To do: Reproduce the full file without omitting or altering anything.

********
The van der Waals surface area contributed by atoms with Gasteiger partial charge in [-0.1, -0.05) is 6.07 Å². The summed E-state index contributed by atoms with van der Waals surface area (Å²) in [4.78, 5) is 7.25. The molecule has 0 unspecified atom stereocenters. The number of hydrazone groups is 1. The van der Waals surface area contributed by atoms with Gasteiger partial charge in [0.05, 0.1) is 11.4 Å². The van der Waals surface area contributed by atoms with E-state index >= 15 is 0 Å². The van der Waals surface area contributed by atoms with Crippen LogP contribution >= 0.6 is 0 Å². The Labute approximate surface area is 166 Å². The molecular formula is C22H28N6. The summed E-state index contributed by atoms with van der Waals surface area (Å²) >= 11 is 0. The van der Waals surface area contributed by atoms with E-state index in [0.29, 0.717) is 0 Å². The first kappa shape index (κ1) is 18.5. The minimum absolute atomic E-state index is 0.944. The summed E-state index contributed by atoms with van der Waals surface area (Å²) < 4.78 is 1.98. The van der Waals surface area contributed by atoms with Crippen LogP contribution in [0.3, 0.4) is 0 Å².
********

The van der Waals surface area contributed by atoms with Gasteiger partial charge in [-0.1, -0.05) is 6.07 Å². The summed E-state index contributed by atoms with van der Waals surface area (Å²) in [4.78, 5) is 7.25. The molecule has 0 unspecified atom stereocenters. The number of hydrazone groups is 1. The van der Waals surface area contributed by atoms with Gasteiger partial charge in [0.05, 0.1) is 11.4 Å². The van der Waals surface area contributed by atoms with E-state index >= 15 is 0 Å². The van der Waals surface area contributed by atoms with Crippen LogP contribution >= 0.6 is 0 Å². The Labute approximate surface area is 166 Å². The molecular formula is C22H28N6. The summed E-state index contributed by atoms with van der Waals surface area (Å²) >= 11 is 0. The van der Waals surface area contributed by atoms with E-state index in [0.29, 0.717) is 0 Å². The first kappa shape index (κ1) is 18.5. The minimum absolute atomic E-state index is 0.944. The summed E-state index contributed by atoms with van der Waals surface area (Å²) < 4.78 is 1.98. The van der Waals surface area contributed by atoms with Crippen LogP contribution in [0.3, 0.4) is 0 Å².